Wayne State’s Black Student Union held its 14th annual Kwanzaa celebration from Dec. 5 through Saturday with in-person and virtual events.
The weeklong celebration began with an Opening Ceremony on Dec. 5 and ended with an Induction Ceremony via Zoom on Saturday, according to BSU’s Kwanzaa Celebration flyer. Additional events included a Winter Clothing Drive at BSU’s Student Center office and a Black Business Empowerment Zoom event on Wednesday.
BSU President Michael Joseph said the organization has embodied the spirit of Kwanzaa on campus since the 1960s.
“We (BSU) are here to make a safe space for Black students, most importantly,” Joseph said. “...(Kwanzaa) is something that should be celebrated even more and highlighted by the university.”
Kwanzaa is celebrated annually from Dec. 26 to Jan. 1. The holiday was created by Dr. Maulena Karenga in 1966, according to History.com.
Joseph said BSU organized this celebration to reflect the Seven Principles of Kwanzaa.
“This process this year — instead of just having one event, we wanted to have a week of seven events,” Joseph said. “We had Umoja, Kujichagulia, Ujima...on Saturday, when we have our actual celebration, we go over all of these events as well.”
Each day of Kwanzaa represents one of the holiday’s Seven Principles: Umoja (unity), Kujichagulia (self-determination), Ujima (collective work and responsibility), Ujamaa (cooperative economics), Nia (purpose), Kuumba (creativity) and Imani (faith).
Freshman English rhetoric and composition major Faith Howard said in an email to The South End on Friday that they attended BSU’s Black Business Empowerment event and found it very insightful.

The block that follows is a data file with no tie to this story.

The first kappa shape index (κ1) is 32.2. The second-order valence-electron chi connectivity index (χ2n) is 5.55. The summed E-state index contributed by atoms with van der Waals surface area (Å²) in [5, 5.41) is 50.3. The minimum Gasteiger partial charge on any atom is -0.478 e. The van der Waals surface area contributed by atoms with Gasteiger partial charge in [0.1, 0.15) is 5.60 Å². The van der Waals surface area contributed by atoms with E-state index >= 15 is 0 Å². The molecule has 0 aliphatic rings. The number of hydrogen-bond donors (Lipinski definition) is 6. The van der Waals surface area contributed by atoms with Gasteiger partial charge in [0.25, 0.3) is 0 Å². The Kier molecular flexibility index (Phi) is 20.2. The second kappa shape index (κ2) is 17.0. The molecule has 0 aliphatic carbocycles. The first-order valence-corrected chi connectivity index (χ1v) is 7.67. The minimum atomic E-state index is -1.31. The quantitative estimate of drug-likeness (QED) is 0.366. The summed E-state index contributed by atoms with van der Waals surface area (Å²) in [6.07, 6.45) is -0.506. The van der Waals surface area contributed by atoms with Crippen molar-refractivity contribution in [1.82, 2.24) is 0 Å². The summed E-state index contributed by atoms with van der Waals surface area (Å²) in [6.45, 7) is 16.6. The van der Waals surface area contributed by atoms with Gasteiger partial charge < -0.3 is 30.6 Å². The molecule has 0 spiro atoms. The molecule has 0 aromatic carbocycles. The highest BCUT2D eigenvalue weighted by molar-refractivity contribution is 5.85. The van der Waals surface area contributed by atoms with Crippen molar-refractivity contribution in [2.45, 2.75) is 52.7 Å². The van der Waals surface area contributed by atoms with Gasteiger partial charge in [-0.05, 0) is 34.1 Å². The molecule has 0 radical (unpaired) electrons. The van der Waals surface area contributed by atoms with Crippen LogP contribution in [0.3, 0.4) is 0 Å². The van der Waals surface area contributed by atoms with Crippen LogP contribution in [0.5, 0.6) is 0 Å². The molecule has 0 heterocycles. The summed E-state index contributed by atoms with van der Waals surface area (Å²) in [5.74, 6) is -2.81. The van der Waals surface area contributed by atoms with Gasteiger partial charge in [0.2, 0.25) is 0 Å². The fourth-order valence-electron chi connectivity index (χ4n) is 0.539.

“I left with valuable information that I can share with others and a plan of action for improving our collective economic status,” Howard said.
BSU general body member Jeremiah Wheeler said Kwanzaa is important to push back against racism in the U.S.
“Kwanzaa is essential because in order for us to work together, to push together, to fight together, and to get free together, we have to believe that we are together,” Wheeler said. “And that’s where Kwanzaa comes in.”
The holiday has significance for Black Americans, Joseph said.
“Kwanzaa is more so just about the betterment and the uplifting of our African (and) Africana descendent communities,” Joseph said.
Howard said that BSU helped spread awareness of the meaning of Kwanzaa amongst the campus community through its celebration.
“I believe these events are important for all students but for Black students especially to be exposed to because it covers histories and social issues that would otherwise be ignored,” she said.
Wheeler said he wants Black students at WSU to know their own power and the importance of advocating for Black liberation.
“(Our peers) have a responsibility 一 you have to use it, you have to apply it, you have to challenge all things that challenge our humanity to the fullest extent 一 that is your responsibility,” Wheeler said. “Anybody who does not commit to forward progress in the spirit of Black liberation has by default or intentionally committed to the regression of Black people.”
Ashley Harris is a contributing writer for The South End. She can be reached at email@example.com.
Cover photo by Hannah Sexton, graphic designer for The South End. She can be reached at firstname.lastname@example.org.